- Other health conditions including Alzheimer’s disease, Parkinson’s disease, and obesity
- Lifestyle habits: Little/no exercise, cigarette smoking, excessive caffeine intake, excessive alcohol use
What Happens When Sleep Stages Are Altered
Not spending enough time in each sleep stage or properly cycling through the stages of sleep can affect you in various ways, potentially having short-term and long-term consequences.
A few examples of issues that can arise from a disrupted sleep cycle include problems with:
- Learning and focusing
- Being creative
- Making rational decisions
- Solving problems
- Recalling memories or information
- Controlling your emotions or behaviors
People with a disrupted sleep cycle are also at greater risk for:
- High blood pressure
- Heart disease
- Reduced quality of life
Tips For a Healthier Sleep Cycle
According to the Centers for Disease Control and Prevention, 1 in 3 adults in the US reports not getting enough sleep. There are things everyone can try to help improve the quality and quantity of sleep.
- Limit electronics before bed.
- Try to get at least half an hour of natural sunlight per day.
- Go to bed and wake up at roughly the same time each day.
- Get some exercise each day.
- Don’t eat a heavy meal before bed.
- Avoid alcohol.
- Keep your room cool and dark.
- Get adequate sleep. The longer you sleep, the more REM sleep you will get.
If you practice good sleep hygiene, you can often improve the quantity and quality of your sleep. If you still are not getting sufficient sleep after trying the above tips for at least a week, see a healthcare professional to assess if you need other assistance, such as medication or a sleep apnea device.
As your body progresses through the four sleep cycle stages—stages 1 through 3 (non-rapid eye movement, or NREM) and stage 4 (rapid eye movement, or REM), it transitions through different biological processes that affect your temperature, breathing, cells, and muscles. All the while, your brain is busy forming, organizing, and storing memories.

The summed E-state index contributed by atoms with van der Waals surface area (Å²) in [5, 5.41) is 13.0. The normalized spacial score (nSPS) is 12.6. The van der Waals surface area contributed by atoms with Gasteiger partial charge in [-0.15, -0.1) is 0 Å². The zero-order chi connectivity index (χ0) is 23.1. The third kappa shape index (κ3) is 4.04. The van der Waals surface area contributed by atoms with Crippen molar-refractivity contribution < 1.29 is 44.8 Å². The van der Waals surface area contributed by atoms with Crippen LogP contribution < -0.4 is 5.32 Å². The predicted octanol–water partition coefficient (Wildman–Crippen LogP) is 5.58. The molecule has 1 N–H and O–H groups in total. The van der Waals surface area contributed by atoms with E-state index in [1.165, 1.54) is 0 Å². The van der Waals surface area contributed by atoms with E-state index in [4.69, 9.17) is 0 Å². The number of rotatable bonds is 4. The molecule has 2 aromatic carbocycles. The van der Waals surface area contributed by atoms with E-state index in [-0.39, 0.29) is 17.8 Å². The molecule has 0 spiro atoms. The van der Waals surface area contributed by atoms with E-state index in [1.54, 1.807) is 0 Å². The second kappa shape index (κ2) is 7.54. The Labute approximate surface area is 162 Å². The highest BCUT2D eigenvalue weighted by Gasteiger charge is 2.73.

The sleep cycle follows a specific pattern, but that can be interrupted because of various habits, health conditions, and even older age.
Over time, not getting enough sleep and not cycling through the four stages can cause physical and mental health issues.
A Word From Verywell
The American Academy of Sleep Medicine and the Sleep Research Society recommend that adults get seven or more hours of sleep per night. But it’s important to get uninterrupted, quality sleep that allows your body to benefit from these four stages.
If you experience any of the following, make an appointment to see a healthcare provider, as you may not be getting the sleep you need:
- You are having trouble falling or staying asleep at least three nights per week
- You regularly wake up feeling unrested
- Your daytime activities are affected by fatigue or mental alertness
- You often need to take a nap to get through the day
- A sleep partner has told you that you snore or gasp when you are asleep
- Lack of sleep is affecting your mental wellbeing